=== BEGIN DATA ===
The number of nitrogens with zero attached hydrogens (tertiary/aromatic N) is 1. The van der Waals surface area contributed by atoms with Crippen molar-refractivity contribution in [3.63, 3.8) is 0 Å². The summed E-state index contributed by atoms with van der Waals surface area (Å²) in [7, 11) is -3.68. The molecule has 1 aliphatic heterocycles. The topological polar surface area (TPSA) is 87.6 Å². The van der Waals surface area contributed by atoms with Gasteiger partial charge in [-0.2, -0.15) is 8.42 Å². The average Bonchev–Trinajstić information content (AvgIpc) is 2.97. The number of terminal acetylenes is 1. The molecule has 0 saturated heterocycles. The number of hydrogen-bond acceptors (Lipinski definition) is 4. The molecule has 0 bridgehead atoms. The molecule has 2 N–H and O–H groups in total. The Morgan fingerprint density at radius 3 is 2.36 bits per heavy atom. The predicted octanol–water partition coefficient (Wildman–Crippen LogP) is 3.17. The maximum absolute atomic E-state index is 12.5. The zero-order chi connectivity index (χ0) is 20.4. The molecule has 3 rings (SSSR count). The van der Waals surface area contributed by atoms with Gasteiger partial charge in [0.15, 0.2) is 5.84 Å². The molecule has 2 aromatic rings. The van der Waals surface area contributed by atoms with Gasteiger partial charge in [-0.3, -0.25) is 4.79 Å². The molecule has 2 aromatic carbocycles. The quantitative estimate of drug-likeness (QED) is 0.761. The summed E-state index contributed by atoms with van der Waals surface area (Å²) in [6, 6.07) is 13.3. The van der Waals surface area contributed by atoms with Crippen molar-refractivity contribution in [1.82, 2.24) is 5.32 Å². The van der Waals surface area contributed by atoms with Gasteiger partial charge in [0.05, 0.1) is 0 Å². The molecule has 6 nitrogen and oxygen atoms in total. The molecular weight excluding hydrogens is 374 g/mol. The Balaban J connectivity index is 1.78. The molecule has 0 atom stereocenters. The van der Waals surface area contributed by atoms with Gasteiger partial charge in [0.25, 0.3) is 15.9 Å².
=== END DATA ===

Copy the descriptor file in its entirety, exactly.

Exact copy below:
The number of nitrogens with zero attached hydrogens (tertiary/aromatic N) is 1. The van der Waals surface area contributed by atoms with Crippen molar-refractivity contribution in [3.63, 3.8) is 0 Å². The summed E-state index contributed by atoms with van der Waals surface area (Å²) in [7, 11) is -3.68. The molecule has 1 aliphatic heterocycles. The topological polar surface area (TPSA) is 87.6 Å². The van der Waals surface area contributed by atoms with Gasteiger partial charge in [-0.2, -0.15) is 8.42 Å². The average Bonchev–Trinajstić information content (AvgIpc) is 2.97. The number of terminal acetylenes is 1. The molecule has 0 saturated heterocycles. The number of hydrogen-bond acceptors (Lipinski definition) is 4. The molecule has 0 bridgehead atoms. The molecule has 2 N–H and O–H groups in total. The Morgan fingerprint density at radius 3 is 2.36 bits per heavy atom. The predicted octanol–water partition coefficient (Wildman–Crippen LogP) is 3.17. The maximum absolute atomic E-state index is 12.5. The zero-order chi connectivity index (χ0) is 20.4. The molecule has 3 rings (SSSR count). The van der Waals surface area contributed by atoms with Gasteiger partial charge in [0.15, 0.2) is 5.84 Å². The molecule has 2 aromatic rings. The van der Waals surface area contributed by atoms with Gasteiger partial charge in [-0.3, -0.25) is 4.79 Å². The molecule has 2 aromatic carbocycles. The quantitative estimate of drug-likeness (QED) is 0.761. The summed E-state index contributed by atoms with van der Waals surface area (Å²) in [6, 6.07) is 13.3. The van der Waals surface area contributed by atoms with Crippen molar-refractivity contribution in [1.82, 2.24) is 5.32 Å². The van der Waals surface area contributed by atoms with Gasteiger partial charge in [0.05, 0.1) is 0 Å². The molecule has 6 nitrogen and oxygen atoms in total. The molecular weight excluding hydrogens is 374 g/mol. The Balaban J connectivity index is 1.78. The molecule has 0 atom stereocenters. The van der Waals surface area contributed by atoms with Gasteiger partial charge in [0.25, 0.3) is 15.9 Å².